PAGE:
No matter what you’ve read or discussed or studied, it is something you need to understand bodily. It is a physical experience and a wake-up call.

Secondly, because this is someone you love, you feel loss. This person who you rely on and need is not here anymore. Nothing will be the same again. This is a huge thing to take in. You need lots of support and love to help get you through.

I feel strongly that taking in these two realities at the same time makes both experiences more overwhelming than they need to be.

To see death is a big thing, but not a bad thing. If we can accept death as a part of life, it can help us find meaning and mindfulness in our lives.

To feel loss is very, very hard and cannot be fast-tracked. But spending time with the person who has died, and being supported to do so, can be a really helpful step in the process of grieving.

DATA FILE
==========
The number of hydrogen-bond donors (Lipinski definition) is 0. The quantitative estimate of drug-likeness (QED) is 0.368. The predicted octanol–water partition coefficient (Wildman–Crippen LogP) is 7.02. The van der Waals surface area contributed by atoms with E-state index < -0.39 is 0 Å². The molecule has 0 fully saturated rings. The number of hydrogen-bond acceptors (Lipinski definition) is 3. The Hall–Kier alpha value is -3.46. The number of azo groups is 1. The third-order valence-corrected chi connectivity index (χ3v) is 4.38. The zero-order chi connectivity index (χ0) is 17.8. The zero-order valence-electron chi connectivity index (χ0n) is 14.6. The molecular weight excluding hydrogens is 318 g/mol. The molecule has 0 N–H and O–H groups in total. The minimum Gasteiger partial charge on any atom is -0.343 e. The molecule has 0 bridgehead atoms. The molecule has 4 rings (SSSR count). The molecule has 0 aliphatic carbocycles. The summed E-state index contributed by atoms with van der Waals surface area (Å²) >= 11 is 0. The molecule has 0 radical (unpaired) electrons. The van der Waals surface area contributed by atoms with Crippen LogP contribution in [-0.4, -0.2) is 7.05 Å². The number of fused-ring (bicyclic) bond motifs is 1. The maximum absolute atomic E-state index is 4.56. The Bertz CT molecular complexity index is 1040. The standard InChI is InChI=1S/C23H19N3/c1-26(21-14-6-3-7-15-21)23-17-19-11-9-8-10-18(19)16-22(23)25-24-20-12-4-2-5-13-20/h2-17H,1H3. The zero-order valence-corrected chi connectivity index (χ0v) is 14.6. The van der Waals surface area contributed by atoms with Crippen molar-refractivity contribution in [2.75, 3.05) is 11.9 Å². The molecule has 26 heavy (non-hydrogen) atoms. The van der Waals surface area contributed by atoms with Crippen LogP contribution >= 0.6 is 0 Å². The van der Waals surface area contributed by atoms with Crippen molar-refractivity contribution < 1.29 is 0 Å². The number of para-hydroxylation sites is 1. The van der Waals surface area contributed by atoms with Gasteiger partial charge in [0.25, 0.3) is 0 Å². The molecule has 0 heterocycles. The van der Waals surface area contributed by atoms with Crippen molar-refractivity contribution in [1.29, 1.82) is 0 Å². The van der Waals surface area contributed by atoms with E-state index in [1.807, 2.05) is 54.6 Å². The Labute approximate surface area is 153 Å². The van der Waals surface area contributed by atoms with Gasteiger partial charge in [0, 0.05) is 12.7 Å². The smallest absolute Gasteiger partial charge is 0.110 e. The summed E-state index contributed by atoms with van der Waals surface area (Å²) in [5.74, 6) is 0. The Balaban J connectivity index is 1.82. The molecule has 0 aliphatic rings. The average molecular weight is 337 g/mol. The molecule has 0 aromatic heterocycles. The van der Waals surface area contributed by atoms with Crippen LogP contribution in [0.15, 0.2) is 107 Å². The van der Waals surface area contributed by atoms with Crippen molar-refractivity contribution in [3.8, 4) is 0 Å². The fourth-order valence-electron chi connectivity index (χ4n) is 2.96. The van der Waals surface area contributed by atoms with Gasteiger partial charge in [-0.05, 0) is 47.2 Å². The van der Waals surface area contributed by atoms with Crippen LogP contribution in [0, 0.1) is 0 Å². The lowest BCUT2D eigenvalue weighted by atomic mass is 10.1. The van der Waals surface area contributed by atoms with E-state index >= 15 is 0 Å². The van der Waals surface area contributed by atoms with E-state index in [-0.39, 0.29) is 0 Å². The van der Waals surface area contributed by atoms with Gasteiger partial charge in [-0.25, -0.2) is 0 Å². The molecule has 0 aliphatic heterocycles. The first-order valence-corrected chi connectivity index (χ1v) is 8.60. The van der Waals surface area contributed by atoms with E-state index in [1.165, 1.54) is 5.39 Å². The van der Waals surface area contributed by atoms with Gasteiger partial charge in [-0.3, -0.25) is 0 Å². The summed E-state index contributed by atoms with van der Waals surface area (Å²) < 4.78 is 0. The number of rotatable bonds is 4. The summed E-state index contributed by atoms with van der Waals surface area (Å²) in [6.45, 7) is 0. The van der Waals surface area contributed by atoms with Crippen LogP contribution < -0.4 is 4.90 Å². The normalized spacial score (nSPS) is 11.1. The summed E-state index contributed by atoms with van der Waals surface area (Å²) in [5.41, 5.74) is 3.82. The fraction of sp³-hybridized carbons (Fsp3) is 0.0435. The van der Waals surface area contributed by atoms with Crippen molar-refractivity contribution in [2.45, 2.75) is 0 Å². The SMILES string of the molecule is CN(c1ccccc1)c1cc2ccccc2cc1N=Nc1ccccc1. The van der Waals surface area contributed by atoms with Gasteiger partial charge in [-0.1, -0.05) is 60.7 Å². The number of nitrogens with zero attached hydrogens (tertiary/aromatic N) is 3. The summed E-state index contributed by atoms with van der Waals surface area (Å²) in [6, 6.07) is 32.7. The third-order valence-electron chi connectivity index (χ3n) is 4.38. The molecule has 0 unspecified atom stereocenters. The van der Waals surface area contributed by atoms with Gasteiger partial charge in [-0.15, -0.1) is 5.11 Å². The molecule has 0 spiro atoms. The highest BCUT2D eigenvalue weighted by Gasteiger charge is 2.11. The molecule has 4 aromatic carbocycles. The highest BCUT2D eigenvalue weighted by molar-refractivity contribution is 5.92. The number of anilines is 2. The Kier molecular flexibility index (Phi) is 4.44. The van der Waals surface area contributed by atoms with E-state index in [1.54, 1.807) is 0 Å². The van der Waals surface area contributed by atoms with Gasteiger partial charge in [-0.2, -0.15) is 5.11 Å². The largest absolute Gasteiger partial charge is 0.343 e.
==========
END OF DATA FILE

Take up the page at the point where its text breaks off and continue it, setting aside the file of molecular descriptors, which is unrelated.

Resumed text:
Read about what it's like to visit someone at Poppy's.

Bring death care out into the open

So how can our society change so that the first dead person we see is not necessarily someone we love? There are several ways.

If we want to, and it feels right and natural, we can take the opportunity when someone dies to invite people to come and see them. This could be at the funeral director’s, but it could also be at home.

The experience of seeing someone dead in their coffin is very helpful. It can be an opportunity to say goodbye, to show respect for their body and to start moving towards a relationship with that person which is no longer physical.